Power Up Your いい

Another short Wednesday post due to job interviews.

Mastering Japanese can sometimes be as simple as mastering the ladder of politeness – remembering which phrases are used for those high on the ladder and which are used for those lower on the ladder.

いい, as I mentioned last Friday, is often used to either ask permission or refuse something. It’s common courtesy to ask someone, 「いいですか。」 before you sit down next to them. (Notice how I didn’t use a question mark in that sentence. This is something else you should just get used to – you don’t need question marks all the time in Japanese.)

You can power up your いい by turning it into よろしい. This is a polite way to say いい. You can also power up your ですか by turning it into でしょうか. So here’s a little ladder for you.

いい?/いいの? (My spider sense tells me that this last one is all about the intonation and that will be easier to be understood as a question if you add the の.)

That’s in order of most polite to most casual. Notice that, as usual, the more syllables a phrase has, the more polite it is.

Cool Kanji – 鯨

Thar she blows!
There are so many kanji for fish. So many that they sell mugs that have all of them printed on the side with the readings in hiragana – a cheat sheet / novelty item.
Cheat mug
For the most part, they’re written in katakana, but you will find them written in kanji every now and then. My JTE, who has moved on to a different school this year, always used this kanji when he taught the passive voice – “This kanji is called ____ in Japanese.” He wrote a bunch of difficult kanji on the board, which I guess was fun for the kids to try and guess. He mostly used different characters for fish.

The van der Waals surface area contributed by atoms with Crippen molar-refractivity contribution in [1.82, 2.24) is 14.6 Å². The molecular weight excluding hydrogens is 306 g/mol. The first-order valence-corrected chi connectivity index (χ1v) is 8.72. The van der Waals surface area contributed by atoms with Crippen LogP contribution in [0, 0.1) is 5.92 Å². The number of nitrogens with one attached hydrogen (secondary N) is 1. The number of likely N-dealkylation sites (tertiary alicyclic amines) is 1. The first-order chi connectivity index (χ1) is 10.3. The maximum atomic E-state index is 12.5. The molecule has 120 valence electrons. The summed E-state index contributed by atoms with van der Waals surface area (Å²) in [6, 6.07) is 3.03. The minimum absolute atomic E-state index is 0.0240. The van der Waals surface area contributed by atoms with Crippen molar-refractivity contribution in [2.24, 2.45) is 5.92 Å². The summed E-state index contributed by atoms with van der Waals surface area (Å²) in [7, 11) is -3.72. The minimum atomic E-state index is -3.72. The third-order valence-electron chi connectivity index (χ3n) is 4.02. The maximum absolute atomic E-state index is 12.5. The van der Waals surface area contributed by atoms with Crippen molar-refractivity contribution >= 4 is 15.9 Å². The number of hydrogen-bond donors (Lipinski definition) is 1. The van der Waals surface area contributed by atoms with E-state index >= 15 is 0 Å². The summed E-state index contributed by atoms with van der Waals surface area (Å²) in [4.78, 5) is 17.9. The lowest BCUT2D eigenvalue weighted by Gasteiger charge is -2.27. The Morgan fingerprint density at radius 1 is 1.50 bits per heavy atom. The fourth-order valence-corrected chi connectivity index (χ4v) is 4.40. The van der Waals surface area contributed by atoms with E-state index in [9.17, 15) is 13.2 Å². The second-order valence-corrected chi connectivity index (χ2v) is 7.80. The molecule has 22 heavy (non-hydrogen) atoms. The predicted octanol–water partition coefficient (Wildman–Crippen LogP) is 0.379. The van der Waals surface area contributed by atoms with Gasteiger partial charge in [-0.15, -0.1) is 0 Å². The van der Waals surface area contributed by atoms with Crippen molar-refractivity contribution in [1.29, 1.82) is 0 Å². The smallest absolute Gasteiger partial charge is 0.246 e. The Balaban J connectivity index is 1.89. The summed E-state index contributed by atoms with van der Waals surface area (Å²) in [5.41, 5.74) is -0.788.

I always thought this was the coolest of the ones he wrote on the board. Fish on the left, capital on the right, which gives us whale – the biggest of all things that swim in the water and appear not to be mammals.

Friday Puzzle – Make Me

For this week’s puzzle I want to mix things up a little. I’ll provide you with certain conditions, and you provide me with Japanese that satisfies the conditions. I’ll select the winner randomly from any entry that satisfies all the conditions.

Please give me a Japanese sentence where the verb する could be translated into English as “make” ("making," "made" etc). The one other condition is that food must not be involved. So please send me two sentences – a Japanese sentence using する and the English translation where する is accurately translated as “make.”

The prize if you win? One can of 100% barley malt beer – e.g. Ebisu, Suntory Malts, Asahi Premium.

Please do not post your answer in the comments. Send it to me via email or facebook. My email address is るぱんさんせい (romanized) at-mark gmail dot com.

Friday Puzzle – Bugs are Fantastic Answer

I give out stickers to kids at elementary school. We play karuta nearly every week, and when the kids have taken five cards, I allow them to choose one sticker from a stash that I accumulate whenever I go to Tokyo or happen to see cool stickers.